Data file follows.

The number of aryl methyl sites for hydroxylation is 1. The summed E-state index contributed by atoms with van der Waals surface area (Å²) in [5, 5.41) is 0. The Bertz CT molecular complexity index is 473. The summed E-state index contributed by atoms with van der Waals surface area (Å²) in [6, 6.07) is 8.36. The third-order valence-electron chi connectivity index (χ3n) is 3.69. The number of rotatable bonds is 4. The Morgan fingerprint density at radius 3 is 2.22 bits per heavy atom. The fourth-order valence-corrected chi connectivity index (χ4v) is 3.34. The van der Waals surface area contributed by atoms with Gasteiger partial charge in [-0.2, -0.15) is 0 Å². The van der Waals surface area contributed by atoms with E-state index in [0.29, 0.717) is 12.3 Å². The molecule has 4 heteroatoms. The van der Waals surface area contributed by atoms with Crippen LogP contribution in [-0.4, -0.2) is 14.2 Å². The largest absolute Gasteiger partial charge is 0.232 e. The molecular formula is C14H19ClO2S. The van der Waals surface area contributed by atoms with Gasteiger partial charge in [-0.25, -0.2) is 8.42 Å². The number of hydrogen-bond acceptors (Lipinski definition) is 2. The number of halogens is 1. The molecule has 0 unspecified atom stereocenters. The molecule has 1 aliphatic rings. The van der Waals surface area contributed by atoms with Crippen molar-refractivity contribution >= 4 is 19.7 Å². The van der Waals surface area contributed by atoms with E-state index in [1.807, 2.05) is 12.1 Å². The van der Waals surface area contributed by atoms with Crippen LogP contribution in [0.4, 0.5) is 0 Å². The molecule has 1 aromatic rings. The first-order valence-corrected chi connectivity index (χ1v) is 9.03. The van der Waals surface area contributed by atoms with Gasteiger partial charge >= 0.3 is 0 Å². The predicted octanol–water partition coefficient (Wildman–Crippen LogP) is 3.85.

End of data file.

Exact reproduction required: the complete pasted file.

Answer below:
The number of aryl methyl sites for hydroxylation is 1. The summed E-state index contributed by atoms with van der Waals surface area (Å²) in [5, 5.41) is 0. The Bertz CT molecular complexity index is 473. The summed E-state index contributed by atoms with van der Waals surface area (Å²) in [6, 6.07) is 8.36. The third-order valence-electron chi connectivity index (χ3n) is 3.69. The number of rotatable bonds is 4. The Morgan fingerprint density at radius 3 is 2.22 bits per heavy atom. The fourth-order valence-corrected chi connectivity index (χ4v) is 3.34. The van der Waals surface area contributed by atoms with Gasteiger partial charge in [-0.2, -0.15) is 0 Å². The van der Waals surface area contributed by atoms with E-state index in [0.29, 0.717) is 12.3 Å². The molecule has 4 heteroatoms. The van der Waals surface area contributed by atoms with Crippen LogP contribution in [-0.4, -0.2) is 14.2 Å². The largest absolute Gasteiger partial charge is 0.232 e. The molecular formula is C14H19ClO2S. The van der Waals surface area contributed by atoms with Gasteiger partial charge in [-0.25, -0.2) is 8.42 Å². The number of hydrogen-bond acceptors (Lipinski definition) is 2. The number of halogens is 1. The molecule has 0 unspecified atom stereocenters. The molecule has 1 aliphatic rings. The van der Waals surface area contributed by atoms with Crippen molar-refractivity contribution >= 4 is 19.7 Å². The van der Waals surface area contributed by atoms with E-state index in [1.807, 2.05) is 12.1 Å². The van der Waals surface area contributed by atoms with Crippen LogP contribution in [0.4, 0.5) is 0 Å². The molecule has 1 aromatic rings. The first-order valence-corrected chi connectivity index (χ1v) is 9.03. The van der Waals surface area contributed by atoms with Gasteiger partial charge >= 0.3 is 0 Å². The predicted octanol–water partition coefficient (Wildman–Crippen LogP) is 3.85.